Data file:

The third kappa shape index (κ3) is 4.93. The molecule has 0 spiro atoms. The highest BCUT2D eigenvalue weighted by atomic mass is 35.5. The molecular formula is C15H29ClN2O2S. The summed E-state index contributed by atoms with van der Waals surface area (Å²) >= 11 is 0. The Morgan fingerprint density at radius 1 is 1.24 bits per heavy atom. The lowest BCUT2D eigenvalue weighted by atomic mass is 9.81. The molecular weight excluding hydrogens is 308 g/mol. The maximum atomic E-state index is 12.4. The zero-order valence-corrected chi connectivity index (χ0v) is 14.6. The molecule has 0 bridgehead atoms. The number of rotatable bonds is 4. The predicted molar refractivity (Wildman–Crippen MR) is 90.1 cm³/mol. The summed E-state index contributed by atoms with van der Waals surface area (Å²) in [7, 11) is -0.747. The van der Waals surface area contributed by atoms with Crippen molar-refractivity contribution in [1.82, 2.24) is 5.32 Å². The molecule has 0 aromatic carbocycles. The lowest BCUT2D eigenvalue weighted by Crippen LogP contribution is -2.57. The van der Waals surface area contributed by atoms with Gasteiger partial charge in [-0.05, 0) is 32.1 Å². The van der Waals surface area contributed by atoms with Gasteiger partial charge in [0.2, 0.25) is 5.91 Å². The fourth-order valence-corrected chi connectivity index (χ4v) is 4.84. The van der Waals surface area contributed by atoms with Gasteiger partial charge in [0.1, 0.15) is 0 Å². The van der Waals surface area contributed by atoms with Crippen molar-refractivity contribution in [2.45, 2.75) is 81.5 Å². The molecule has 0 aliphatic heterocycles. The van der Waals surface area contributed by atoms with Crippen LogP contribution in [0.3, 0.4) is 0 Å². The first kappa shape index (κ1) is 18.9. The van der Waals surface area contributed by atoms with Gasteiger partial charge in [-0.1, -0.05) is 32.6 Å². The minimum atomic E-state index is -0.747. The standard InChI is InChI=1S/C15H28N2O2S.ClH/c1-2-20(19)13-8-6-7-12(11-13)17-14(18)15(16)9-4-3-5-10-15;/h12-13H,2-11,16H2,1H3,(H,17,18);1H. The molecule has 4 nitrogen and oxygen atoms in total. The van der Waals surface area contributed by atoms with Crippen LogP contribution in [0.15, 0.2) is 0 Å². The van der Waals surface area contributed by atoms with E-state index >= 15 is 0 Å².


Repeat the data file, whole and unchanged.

The third kappa shape index (κ3) is 4.93. The molecule has 0 spiro atoms. The highest BCUT2D eigenvalue weighted by atomic mass is 35.5. The molecular formula is C15H29ClN2O2S. The summed E-state index contributed by atoms with van der Waals surface area (Å²) >= 11 is 0. The Morgan fingerprint density at radius 1 is 1.24 bits per heavy atom. The lowest BCUT2D eigenvalue weighted by atomic mass is 9.81. The molecular weight excluding hydrogens is 308 g/mol. The maximum atomic E-state index is 12.4. The zero-order valence-corrected chi connectivity index (χ0v) is 14.6. The molecule has 0 bridgehead atoms. The number of rotatable bonds is 4. The predicted molar refractivity (Wildman–Crippen MR) is 90.1 cm³/mol. The summed E-state index contributed by atoms with van der Waals surface area (Å²) in [7, 11) is -0.747. The van der Waals surface area contributed by atoms with Crippen molar-refractivity contribution in [1.82, 2.24) is 5.32 Å². The molecule has 0 aromatic carbocycles. The lowest BCUT2D eigenvalue weighted by Crippen LogP contribution is -2.57. The van der Waals surface area contributed by atoms with Gasteiger partial charge in [-0.05, 0) is 32.1 Å². The van der Waals surface area contributed by atoms with Gasteiger partial charge in [0.2, 0.25) is 5.91 Å². The fourth-order valence-corrected chi connectivity index (χ4v) is 4.84. The van der Waals surface area contributed by atoms with Gasteiger partial charge in [0.1, 0.15) is 0 Å². The van der Waals surface area contributed by atoms with Crippen molar-refractivity contribution in [2.45, 2.75) is 81.5 Å². The molecule has 0 aliphatic heterocycles. The van der Waals surface area contributed by atoms with Crippen LogP contribution in [0.3, 0.4) is 0 Å². The first kappa shape index (κ1) is 18.9. The van der Waals surface area contributed by atoms with Gasteiger partial charge in [-0.1, -0.05) is 32.6 Å². The minimum atomic E-state index is -0.747. The standard InChI is InChI=1S/C15H28N2O2S.ClH/c1-2-20(19)13-8-6-7-12(11-13)17-14(18)15(16)9-4-3-5-10-15;/h12-13H,2-11,16H2,1H3,(H,17,18);1H. The molecule has 4 nitrogen and oxygen atoms in total. The van der Waals surface area contributed by atoms with Crippen LogP contribution in [0.15, 0.2) is 0 Å². The van der Waals surface area contributed by atoms with E-state index >= 15 is 0 Å².